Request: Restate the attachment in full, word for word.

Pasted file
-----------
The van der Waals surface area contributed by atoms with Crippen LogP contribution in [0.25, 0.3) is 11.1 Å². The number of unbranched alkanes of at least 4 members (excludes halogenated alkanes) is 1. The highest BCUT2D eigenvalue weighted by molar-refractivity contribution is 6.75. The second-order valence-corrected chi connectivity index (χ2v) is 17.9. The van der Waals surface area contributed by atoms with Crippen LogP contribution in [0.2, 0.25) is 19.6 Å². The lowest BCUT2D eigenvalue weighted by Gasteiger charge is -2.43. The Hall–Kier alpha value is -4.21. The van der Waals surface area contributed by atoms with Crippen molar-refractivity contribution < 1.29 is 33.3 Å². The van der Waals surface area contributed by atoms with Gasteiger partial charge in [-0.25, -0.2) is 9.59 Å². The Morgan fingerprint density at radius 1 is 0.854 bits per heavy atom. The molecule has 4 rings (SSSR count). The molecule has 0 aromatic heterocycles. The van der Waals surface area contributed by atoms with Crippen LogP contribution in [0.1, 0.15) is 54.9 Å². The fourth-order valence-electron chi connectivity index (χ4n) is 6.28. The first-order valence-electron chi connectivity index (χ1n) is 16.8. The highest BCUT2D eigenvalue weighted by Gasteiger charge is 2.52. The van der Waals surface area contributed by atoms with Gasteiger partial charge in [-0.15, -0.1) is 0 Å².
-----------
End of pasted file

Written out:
The van der Waals surface area contributed by atoms with Crippen LogP contribution in [0.25, 0.3) is 11.1 Å². The number of unbranched alkanes of at least 4 members (excludes halogenated alkanes) is 1. The highest BCUT2D eigenvalue weighted by molar-refractivity contribution is 6.75. The second-order valence-corrected chi connectivity index (χ2v) is 17.9. The van der Waals surface area contributed by atoms with Crippen LogP contribution in [0.2, 0.25) is 19.6 Å². The lowest BCUT2D eigenvalue weighted by Gasteiger charge is -2.43. The Hall–Kier alpha value is -4.21. The van der Waals surface area contributed by atoms with Crippen molar-refractivity contribution < 1.29 is 33.3 Å². The van der Waals surface area contributed by atoms with Gasteiger partial charge in [-0.25, -0.2) is 9.59 Å². The Morgan fingerprint density at radius 1 is 0.854 bits per heavy atom. The molecule has 4 rings (SSSR count). The molecule has 0 aromatic heterocycles. The van der Waals surface area contributed by atoms with Crippen LogP contribution in [0.1, 0.15) is 54.9 Å². The fourth-order valence-electron chi connectivity index (χ4n) is 6.28. The first-order valence-electron chi connectivity index (χ1n) is 16.8. The highest BCUT2D eigenvalue weighted by Gasteiger charge is 2.52. The van der Waals surface area contributed by atoms with Gasteiger partial charge in [-0.15, -0.1) is 0 Å².